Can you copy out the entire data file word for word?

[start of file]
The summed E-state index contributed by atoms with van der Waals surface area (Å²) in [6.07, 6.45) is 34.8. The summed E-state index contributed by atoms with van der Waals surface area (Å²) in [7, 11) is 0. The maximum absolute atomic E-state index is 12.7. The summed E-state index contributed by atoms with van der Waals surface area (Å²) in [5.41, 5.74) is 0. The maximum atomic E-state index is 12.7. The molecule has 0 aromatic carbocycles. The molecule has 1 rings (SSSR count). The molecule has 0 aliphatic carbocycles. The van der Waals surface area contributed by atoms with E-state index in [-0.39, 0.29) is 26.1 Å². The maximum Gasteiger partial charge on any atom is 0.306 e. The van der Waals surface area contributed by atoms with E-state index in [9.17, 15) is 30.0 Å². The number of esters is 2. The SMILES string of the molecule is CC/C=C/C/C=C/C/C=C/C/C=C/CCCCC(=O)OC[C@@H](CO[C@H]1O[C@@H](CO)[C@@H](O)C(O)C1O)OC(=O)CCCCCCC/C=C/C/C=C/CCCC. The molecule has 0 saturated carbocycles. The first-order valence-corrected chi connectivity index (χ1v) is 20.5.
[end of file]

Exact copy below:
The summed E-state index contributed by atoms with van der Waals surface area (Å²) in [6.07, 6.45) is 34.8. The summed E-state index contributed by atoms with van der Waals surface area (Å²) in [7, 11) is 0. The maximum absolute atomic E-state index is 12.7. The summed E-state index contributed by atoms with van der Waals surface area (Å²) in [5.41, 5.74) is 0. The maximum atomic E-state index is 12.7. The molecule has 0 aromatic carbocycles. The molecule has 1 rings (SSSR count). The molecule has 0 aliphatic carbocycles. The van der Waals surface area contributed by atoms with E-state index in [-0.39, 0.29) is 26.1 Å². The maximum Gasteiger partial charge on any atom is 0.306 e. The van der Waals surface area contributed by atoms with E-state index in [9.17, 15) is 30.0 Å². The number of esters is 2. The SMILES string of the molecule is CC/C=C/C/C=C/C/C=C/C/C=C/CCCCC(=O)OC[C@@H](CO[C@H]1O[C@@H](CO)[C@@H](O)C(O)C1O)OC(=O)CCCCCCC/C=C/C/C=C/CCCC. The molecule has 0 saturated carbocycles. The first-order valence-corrected chi connectivity index (χ1v) is 20.5.